• Meaningful Name: Jack's grandson is called Steven, like the first martyr, as Stephen is the first and only child to be sacrificed to the 456, albeit indirectly.

No, he's not. If he was sacrificed to the 456, they'd be shooting up on him like a drug, not violently killed by the reversed wave.

  • Nothing Is Scarier: The 456 is kept hidden behind a fog; we just hear its deeply creepy voice.

This at a minimum, needs a rewrite. We DO see bits of the 456 within the "fog", as you put it.

  • Powered by a Forsaken Child: The 456 is clearly doing something like this from the start, although exactly what isn't apparent until halfway through the series, and when we find out, it's a Moral Event Horizon. The way to fight the 456 is also this.

Not removed, but rephrased completely. Taking the children as drugs is hardly powering a machine.

  • Red Shirt: Amazingly averted! Come on, who didn't believe that anonymous soldier was dead meat the moment he zipped himself into a red hot-suit and stepped into 456's parlour?
    • Though given the poison gas afterwards it's unlikely that he survived by the end of the series.

Wow...that doesn't seem worthy of an example at all.

Technically valid, but zero-context.

Not technically sarcastic. In context, they've been talking about Torchwood and aliens for several minutes. If anything, it's a "Not Making This Up" Disclaimer.

  • Unfortunate Implications - Perhaps. The subtitles refer to another black man as previously established character Oduya. So they all look the same?

Really, really stretching the example. Are we really counting TV captions?

  • What the Hell, Hero?: In 1965 Jack Harkness handed over a dozen orphans to 456 in exchange for the cure for a virus. Just when you think he's going to redeem himself by saving millions of children from the same fate, he does so — by sacrificing his own grandson. Jack then flees Earth rather than face what he's done. Of course, he didn't have much choice about the former- either he sacrificed one child or millions of them- but the running away due to his guilt is still pretty painful. Like so many things, Your Mileage May Vary.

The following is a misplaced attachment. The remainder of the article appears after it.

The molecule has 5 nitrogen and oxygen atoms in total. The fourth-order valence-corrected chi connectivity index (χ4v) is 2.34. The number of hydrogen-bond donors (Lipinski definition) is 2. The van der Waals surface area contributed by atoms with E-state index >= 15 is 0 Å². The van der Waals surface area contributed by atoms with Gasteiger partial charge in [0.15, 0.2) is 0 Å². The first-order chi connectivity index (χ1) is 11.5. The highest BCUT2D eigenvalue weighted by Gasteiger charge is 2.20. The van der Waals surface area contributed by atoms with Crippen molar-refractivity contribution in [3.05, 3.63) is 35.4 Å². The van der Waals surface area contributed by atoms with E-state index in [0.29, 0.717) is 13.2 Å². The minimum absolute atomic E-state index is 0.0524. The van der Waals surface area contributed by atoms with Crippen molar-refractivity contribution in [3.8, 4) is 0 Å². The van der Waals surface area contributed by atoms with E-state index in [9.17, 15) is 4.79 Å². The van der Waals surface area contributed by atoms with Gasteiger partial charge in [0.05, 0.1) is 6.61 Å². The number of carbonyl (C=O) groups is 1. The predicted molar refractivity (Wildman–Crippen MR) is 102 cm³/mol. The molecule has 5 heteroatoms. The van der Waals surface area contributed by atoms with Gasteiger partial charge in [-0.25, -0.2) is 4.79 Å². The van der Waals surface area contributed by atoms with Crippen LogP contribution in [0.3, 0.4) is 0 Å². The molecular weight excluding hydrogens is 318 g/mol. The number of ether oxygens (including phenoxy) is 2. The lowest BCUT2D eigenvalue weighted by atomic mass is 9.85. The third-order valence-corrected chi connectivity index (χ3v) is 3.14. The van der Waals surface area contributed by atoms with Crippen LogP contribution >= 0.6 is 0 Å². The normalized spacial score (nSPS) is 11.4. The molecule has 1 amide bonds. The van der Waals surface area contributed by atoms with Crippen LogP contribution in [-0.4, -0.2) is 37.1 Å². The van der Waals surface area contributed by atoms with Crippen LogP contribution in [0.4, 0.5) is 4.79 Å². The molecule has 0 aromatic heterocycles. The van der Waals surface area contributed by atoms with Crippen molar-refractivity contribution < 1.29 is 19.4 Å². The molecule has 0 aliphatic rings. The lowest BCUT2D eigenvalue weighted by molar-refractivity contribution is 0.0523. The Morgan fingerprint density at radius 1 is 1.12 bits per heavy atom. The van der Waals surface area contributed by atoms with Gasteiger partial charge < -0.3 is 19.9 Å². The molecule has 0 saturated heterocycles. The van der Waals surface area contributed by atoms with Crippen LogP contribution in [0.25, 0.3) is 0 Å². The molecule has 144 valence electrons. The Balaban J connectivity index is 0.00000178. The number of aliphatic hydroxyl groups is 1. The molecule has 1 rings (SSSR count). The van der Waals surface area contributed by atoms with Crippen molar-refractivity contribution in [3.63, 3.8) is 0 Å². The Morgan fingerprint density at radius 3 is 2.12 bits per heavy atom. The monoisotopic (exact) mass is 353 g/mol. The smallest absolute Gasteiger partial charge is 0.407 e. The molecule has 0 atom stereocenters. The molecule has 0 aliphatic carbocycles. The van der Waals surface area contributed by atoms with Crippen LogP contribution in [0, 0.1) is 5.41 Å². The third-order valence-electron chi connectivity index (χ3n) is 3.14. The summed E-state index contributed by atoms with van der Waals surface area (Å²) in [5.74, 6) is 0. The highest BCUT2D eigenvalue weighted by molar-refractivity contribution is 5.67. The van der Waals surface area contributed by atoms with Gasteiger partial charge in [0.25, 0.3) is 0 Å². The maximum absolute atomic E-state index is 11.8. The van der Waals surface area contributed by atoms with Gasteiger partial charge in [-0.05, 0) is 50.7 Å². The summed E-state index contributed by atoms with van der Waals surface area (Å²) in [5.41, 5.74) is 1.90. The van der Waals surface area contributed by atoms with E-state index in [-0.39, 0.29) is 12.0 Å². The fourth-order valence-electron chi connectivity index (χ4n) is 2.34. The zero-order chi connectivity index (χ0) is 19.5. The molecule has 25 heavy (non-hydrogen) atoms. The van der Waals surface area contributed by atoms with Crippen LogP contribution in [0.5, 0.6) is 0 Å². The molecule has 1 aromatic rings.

• The first encounter with the aliens turns into this, as they did more than give 11 children to a race of aliens, they opened the door for drug addicts and told them "it worked once, it will work again", and let them in, prepared (possibly preparing 40 years), guns blazing to take a lot more.
    • Plus, despite constantly prattling on about how Torchwood is all about being "ready", Jack proceeds to spend the next 45 years mostly hunting Weevils in the Cardiff sewers and devotes seemingly no thought to the possibly that the 456 might be a candidate for Torchwood's list of alien threats.

Not an audience reaction trope. Who calls him out for his actions when? That's a valid use of the trope.
05:32:33 PM Jan 2nd 2014
edited by